Rape: Mattress Message

It would be strange to see a woman walking around campus dragging a mattress. It’s arguably an interesting sight to see in any setting. Mattresses belong in one place: the bedroom.

If you venture to Columbia University’s campus, however, you might spot Emma Sulkowicz, a student who is defying a social norm. Everywhere she goes, her mattress follows.

Sulkowicz, to the surprise of many, is dragging the mattress around of her own free will. She is attempting to make a sobering statement about the various facets of injustice in on-campus sexual assault cases.

Sulkowicz was raped in her own bed by a fellow Columbia University student. The administration and faculty at Columbia University were ineffective in properly responding to her case, and Sulkowicz felt that something needed to be done.

It is not uncommon to hear a story about another college campus assault case. The word “rape” has almost become desensitized. Yet, in stark contrast to the commonality of the issue is the absolute lack of change that it has inspired.

People love to talk about it, of course. Sulkowicz’s story will be shared on Facebook and Twitter and across any other appropriate medium of communication for many more weeks to come. She has gained a lot of attention in the past few weeks. Major newspapers have covered her story, depicting her as the brave heroine who is standing up to her attacker.

But people will forget, as they always do. Eventually, Sulkowicz’s story will become just another statistic, and her uniqueness will wear off. Once it does, we will again be faced with the challenge of rekindling another call to change.

As a  college student, as a feminist, as a human, it’s a depressing trend to acknowledge. So we cannot forget. We cannot forget Emma Sulkowicz, or the facts of her case, or the injustices that her University afforded her.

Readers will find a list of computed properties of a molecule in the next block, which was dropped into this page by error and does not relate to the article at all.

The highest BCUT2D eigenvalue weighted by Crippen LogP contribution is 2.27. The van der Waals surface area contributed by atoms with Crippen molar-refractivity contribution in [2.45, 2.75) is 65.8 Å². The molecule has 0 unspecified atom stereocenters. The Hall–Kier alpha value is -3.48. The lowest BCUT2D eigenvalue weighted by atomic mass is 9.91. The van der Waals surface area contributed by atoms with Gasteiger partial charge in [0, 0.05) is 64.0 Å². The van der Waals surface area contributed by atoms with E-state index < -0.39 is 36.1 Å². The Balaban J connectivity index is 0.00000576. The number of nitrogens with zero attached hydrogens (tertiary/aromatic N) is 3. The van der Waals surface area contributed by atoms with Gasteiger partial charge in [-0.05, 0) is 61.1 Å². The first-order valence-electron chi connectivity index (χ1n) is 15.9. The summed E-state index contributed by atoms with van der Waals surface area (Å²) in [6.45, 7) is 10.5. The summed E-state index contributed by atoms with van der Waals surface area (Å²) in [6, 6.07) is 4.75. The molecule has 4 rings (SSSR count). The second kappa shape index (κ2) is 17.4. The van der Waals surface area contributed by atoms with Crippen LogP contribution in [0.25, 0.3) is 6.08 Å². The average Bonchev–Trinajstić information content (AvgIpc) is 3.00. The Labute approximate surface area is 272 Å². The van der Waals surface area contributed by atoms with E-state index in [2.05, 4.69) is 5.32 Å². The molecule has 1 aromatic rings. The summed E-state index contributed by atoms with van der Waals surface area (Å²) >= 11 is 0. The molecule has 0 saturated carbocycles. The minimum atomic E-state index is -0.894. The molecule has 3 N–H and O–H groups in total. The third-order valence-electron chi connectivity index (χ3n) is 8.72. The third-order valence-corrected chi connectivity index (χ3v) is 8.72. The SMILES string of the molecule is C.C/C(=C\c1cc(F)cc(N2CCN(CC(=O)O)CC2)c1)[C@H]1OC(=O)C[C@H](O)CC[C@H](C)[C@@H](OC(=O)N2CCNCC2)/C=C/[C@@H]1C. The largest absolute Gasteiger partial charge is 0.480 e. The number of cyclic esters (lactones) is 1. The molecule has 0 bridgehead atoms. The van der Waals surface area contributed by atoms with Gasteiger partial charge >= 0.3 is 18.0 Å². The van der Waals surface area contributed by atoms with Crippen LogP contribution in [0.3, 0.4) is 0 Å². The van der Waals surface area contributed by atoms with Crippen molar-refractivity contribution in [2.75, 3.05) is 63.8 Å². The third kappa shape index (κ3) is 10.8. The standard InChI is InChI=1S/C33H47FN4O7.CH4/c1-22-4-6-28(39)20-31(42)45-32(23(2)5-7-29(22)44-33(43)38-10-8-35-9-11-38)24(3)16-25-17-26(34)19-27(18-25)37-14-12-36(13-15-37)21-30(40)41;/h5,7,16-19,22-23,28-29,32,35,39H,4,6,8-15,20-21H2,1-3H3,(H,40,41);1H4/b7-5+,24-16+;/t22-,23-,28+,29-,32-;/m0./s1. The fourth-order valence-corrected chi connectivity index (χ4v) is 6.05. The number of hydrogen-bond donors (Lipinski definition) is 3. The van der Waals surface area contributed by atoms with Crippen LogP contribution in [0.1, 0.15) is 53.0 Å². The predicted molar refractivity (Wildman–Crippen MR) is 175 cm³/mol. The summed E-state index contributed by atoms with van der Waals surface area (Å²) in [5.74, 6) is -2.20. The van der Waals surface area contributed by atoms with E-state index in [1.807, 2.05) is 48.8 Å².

According to journalist Jessica Valenti, in her article “Beyond ‘no means no’: the future of campus rape prevention is ‘yes means yes”.Sulkowicz filed a police report and brought her case to a Columbia panel that was “so uneducated about the scourge of campus violence.”

I was further concerned after reading  last week’s article by Casey Wolfe, MU Responds to National Focus on Sexual Assault. According to the article, “only three cases of sexual assault were recorded at the university” in 2013.

It is statistically unreasonable that this low number is because of the rarity of sexual assault on Monmouth University’s campus. Instead, it is because the victims of sexual assault are not coming forward.

This can be attributed to a variety of factors.  Maybe they are ashamed, humiliated, or frightened that their attacker will not meet necessary justice.

Most importantly, we cannot point fingers or shift blame. Instead, it is detrimental that Monmouth University administration, faculty, and students, stand as a united front when it comes to addressing sexual assault with the strictness it deserves.

There are small ways to help. Educating yourself on campus policies is one way. Familiarizing yourself with the MUPD phone number is another. If you see something, say something. It is simple to act as a catalyst for change when it comes to stopping another person from becoming a victim of assault.

As for cases like Emma Sulkowicz’s, I can only hope that her attacker is brought to justice and she can return to feeling safe on her campus. After having such basic human rights violated, she deserves to go about her life without fear.

And as for Monmouth University, there is still room for change. I hope that when a student comes forward, his or her needs are met with the necessary resources.